Wednesday, January 24, 2007

The Stones of Anglesey

Because Anglesey stands out into the Irish Sea it was the landing place for a number of invaders. These people formed part of the early population of Wales. Hence the title affixed to the Menai Suspension Bridge: "Mon Mam Cymru" (Anglesey, Mother of Wales). These ancient people settled in a number of different locations at ifferent dates. Throughout the island there are many, many ancient sites where local people lived and died.

Visitots to South Stack lighthouse can see a signpost on the approach road directing walkers to the right onto the bracken. It points to the Holyhead Mountain Hut Circles. There are the remains of twelve circular hut dwellings. They are quite clear and can be viewed on a number of archaeological websites. Take the road back through Trearddur Bay to the A55 and leave it at the exit for Rhosneigr. Travel along this road, ignoring the right turn to Rhosneigr, until you reach Porth Trecastell or Cable Bay. There is a car park and a sandy beach here. Go to the right of the beach and take the footpath to the headland with the beach and the bay on your left. You will arrive at a manmade mound which covers a Cruciform Passage Grave.

To protect the megaliths inside a concrete roof has been constructed but the essential layout of thye tomb remains the same as ever. The most exciting feature of Barclodiad y Gawres (the name of the tomb)must be its rock art. Several of the chamber stones bear carvings of lozenges, zig zags and spirals, but what makes some of them exceptional is the way the carved shapes are manipulated and shaped with each other to form an overall integrated design. The snag with this tomb is that is well protected with steel gates and the key is obtained at a nearby shop.

Travelling anti clockwise round Anglesey you come to Brynsiencyn. Close by is the village of Landaniel-fab. On the south side of this village there is a sign directing the interested visitor to the ancient site known as Bryn Celli Ddu. This is another passage grave and is thought to be the best example in Wales. The tomb is set in the middle of an ancient henge with a circular ditch round it. The henge is almost certainly older than the tomb. The tomb, following construction, was covered by a huge mound of earth - much larger than the present mound we see today.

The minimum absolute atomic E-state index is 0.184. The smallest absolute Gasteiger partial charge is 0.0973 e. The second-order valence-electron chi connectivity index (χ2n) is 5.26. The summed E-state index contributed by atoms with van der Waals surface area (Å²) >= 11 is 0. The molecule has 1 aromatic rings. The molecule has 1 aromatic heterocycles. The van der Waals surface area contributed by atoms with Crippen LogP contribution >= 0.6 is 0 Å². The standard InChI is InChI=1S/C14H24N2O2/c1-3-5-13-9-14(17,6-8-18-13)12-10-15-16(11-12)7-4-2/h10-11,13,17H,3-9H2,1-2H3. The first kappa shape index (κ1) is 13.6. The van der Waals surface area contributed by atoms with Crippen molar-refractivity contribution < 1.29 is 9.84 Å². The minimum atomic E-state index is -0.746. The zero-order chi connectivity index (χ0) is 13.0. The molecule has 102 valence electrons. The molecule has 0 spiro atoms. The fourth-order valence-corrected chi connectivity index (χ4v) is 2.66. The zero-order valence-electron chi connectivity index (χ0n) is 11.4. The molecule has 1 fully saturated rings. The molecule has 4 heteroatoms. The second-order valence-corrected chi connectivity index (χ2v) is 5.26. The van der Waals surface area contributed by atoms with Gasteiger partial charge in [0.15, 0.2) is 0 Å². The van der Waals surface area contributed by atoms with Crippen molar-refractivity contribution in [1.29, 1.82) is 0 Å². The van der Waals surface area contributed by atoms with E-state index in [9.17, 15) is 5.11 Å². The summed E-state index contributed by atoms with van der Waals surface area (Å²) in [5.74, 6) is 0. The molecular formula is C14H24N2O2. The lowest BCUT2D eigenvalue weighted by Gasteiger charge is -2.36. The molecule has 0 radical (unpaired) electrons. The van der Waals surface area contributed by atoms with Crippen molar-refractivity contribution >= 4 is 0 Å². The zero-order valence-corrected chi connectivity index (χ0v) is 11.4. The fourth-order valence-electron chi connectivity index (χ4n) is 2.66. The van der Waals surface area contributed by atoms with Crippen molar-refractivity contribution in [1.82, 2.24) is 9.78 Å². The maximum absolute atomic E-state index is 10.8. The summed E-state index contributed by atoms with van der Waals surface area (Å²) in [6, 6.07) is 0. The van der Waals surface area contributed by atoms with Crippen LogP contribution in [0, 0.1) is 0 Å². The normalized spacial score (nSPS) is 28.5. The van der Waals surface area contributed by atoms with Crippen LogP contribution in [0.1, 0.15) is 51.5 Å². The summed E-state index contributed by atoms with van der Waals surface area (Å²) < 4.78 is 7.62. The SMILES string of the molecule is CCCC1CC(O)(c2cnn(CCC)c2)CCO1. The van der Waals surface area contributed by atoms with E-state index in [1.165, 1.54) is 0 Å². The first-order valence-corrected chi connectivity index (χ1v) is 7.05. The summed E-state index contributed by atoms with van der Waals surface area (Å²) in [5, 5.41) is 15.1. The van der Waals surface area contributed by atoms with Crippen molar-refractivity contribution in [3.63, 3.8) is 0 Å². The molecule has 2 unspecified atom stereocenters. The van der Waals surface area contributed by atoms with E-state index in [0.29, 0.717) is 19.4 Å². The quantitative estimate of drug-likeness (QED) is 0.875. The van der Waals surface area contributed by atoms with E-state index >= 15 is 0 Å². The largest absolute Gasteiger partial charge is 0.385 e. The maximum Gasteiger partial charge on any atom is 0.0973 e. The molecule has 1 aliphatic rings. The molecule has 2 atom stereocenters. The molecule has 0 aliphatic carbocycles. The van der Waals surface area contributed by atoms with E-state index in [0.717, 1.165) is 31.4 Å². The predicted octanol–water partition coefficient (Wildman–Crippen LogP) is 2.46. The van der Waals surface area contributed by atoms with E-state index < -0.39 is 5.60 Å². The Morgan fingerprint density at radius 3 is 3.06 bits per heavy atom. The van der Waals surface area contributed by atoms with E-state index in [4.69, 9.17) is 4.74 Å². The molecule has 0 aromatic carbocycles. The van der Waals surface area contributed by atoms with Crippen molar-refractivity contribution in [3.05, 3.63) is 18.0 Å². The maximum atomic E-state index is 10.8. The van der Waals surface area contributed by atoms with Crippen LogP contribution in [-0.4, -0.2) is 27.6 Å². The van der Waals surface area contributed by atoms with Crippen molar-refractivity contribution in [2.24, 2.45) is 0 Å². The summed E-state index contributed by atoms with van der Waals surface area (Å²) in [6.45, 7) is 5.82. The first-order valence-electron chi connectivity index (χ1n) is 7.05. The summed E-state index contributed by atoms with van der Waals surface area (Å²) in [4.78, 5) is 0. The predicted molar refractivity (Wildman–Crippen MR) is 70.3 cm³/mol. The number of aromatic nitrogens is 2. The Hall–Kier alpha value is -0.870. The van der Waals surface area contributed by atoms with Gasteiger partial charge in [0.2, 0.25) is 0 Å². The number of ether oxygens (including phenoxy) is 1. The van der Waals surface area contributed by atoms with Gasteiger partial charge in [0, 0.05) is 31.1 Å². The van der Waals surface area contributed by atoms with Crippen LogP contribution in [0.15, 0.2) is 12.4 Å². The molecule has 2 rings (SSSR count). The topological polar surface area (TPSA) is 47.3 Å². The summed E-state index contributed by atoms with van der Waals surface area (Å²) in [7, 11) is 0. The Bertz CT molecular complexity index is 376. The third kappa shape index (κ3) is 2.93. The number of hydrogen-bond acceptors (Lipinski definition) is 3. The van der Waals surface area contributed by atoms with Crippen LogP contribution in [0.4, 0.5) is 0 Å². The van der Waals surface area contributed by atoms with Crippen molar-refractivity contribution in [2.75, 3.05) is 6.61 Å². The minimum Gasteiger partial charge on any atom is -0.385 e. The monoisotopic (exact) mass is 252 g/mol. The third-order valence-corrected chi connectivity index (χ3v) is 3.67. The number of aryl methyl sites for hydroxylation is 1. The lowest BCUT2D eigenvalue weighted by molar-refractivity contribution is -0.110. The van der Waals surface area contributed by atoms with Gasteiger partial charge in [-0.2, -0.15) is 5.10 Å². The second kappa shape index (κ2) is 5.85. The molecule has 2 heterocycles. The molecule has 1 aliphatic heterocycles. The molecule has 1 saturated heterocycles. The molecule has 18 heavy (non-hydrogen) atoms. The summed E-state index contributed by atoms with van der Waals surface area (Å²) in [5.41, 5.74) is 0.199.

Continue along the main road back to the A5. From Llanfairpwll travel round on the A5025 to Lligwy where you can see an ancient burial chamber with the largest capping stone I have ever seen. In this case the chamber is dug down lower than the surrounding ground. This gives the visitor a good view of the magnificent capping stone. A quarter of a mile away is Din Lligwy and to get there you have to pass an old church known as Hen Capel. This too is worth visiting for the history types among you. But eventually you reach Din Lligwy you notice that it is a settlement of varying styles fo architecture. Therre are two round houses as well as other rectangular buiildings. All that remains are walls of up to two feet and it a matter of conjecture what one read into these remains.

All over Anglesey there are countles standing stones. They are, without doubt, very ancient but why there are so positioned and by whom no one knows. I doubt anyone will ever know why standing stones are there but they give an enduring look to the rural scene. They are protected by law and so are likely to remain untouched as a reminder of former people whose name we shall never know.


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